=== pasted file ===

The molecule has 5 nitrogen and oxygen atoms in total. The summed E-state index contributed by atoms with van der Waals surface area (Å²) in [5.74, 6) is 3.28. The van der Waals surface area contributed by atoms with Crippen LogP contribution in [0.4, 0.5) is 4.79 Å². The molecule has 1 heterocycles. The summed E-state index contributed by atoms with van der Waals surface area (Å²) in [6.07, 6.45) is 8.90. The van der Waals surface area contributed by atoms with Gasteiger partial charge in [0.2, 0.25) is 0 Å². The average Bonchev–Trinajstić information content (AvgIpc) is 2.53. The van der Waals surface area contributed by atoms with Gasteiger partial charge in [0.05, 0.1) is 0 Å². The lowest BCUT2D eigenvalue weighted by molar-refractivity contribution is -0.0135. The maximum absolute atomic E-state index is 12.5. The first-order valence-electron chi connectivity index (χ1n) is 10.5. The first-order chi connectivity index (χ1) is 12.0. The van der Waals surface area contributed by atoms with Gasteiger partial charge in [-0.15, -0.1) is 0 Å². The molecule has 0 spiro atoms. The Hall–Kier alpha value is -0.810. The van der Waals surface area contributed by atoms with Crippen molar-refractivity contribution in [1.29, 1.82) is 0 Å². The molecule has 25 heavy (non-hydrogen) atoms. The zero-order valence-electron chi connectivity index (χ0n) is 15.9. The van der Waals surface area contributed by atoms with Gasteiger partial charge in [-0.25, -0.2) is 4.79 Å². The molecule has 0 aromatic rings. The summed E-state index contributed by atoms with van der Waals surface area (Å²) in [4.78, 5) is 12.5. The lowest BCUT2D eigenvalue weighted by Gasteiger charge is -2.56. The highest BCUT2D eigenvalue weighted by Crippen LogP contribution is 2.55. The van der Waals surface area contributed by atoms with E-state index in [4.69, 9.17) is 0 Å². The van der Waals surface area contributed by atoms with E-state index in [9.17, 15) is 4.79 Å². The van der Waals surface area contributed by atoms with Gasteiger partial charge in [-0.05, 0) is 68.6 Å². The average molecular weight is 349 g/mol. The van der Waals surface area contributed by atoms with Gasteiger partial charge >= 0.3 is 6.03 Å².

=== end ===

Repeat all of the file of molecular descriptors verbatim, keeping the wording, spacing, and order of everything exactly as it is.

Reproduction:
The molecule has 5 nitrogen and oxygen atoms in total. The summed E-state index contributed by atoms with van der Waals surface area (Å²) in [5.74, 6) is 3.28. The van der Waals surface area contributed by atoms with Crippen LogP contribution in [0.4, 0.5) is 4.79 Å². The molecule has 1 heterocycles. The summed E-state index contributed by atoms with van der Waals surface area (Å²) in [6.07, 6.45) is 8.90. The van der Waals surface area contributed by atoms with Gasteiger partial charge in [0.2, 0.25) is 0 Å². The average Bonchev–Trinajstić information content (AvgIpc) is 2.53. The van der Waals surface area contributed by atoms with Gasteiger partial charge in [0.05, 0.1) is 0 Å². The lowest BCUT2D eigenvalue weighted by molar-refractivity contribution is -0.0135. The maximum absolute atomic E-state index is 12.5. The first-order valence-electron chi connectivity index (χ1n) is 10.5. The first-order chi connectivity index (χ1) is 12.0. The van der Waals surface area contributed by atoms with Gasteiger partial charge in [-0.15, -0.1) is 0 Å². The molecule has 0 spiro atoms. The Hall–Kier alpha value is -0.810. The van der Waals surface area contributed by atoms with Crippen molar-refractivity contribution in [1.29, 1.82) is 0 Å². The molecule has 25 heavy (non-hydrogen) atoms. The zero-order valence-electron chi connectivity index (χ0n) is 15.9. The van der Waals surface area contributed by atoms with Gasteiger partial charge in [-0.25, -0.2) is 4.79 Å². The molecule has 0 aromatic rings. The summed E-state index contributed by atoms with van der Waals surface area (Å²) in [4.78, 5) is 12.5. The lowest BCUT2D eigenvalue weighted by Gasteiger charge is -2.56. The highest BCUT2D eigenvalue weighted by Crippen LogP contribution is 2.55. The van der Waals surface area contributed by atoms with E-state index in [4.69, 9.17) is 0 Å². The van der Waals surface area contributed by atoms with E-state index in [9.17, 15) is 4.79 Å². The van der Waals surface area contributed by atoms with Gasteiger partial charge in [-0.05, 0) is 68.6 Å². The average molecular weight is 349 g/mol. The van der Waals surface area contributed by atoms with Gasteiger partial charge >= 0.3 is 6.03 Å².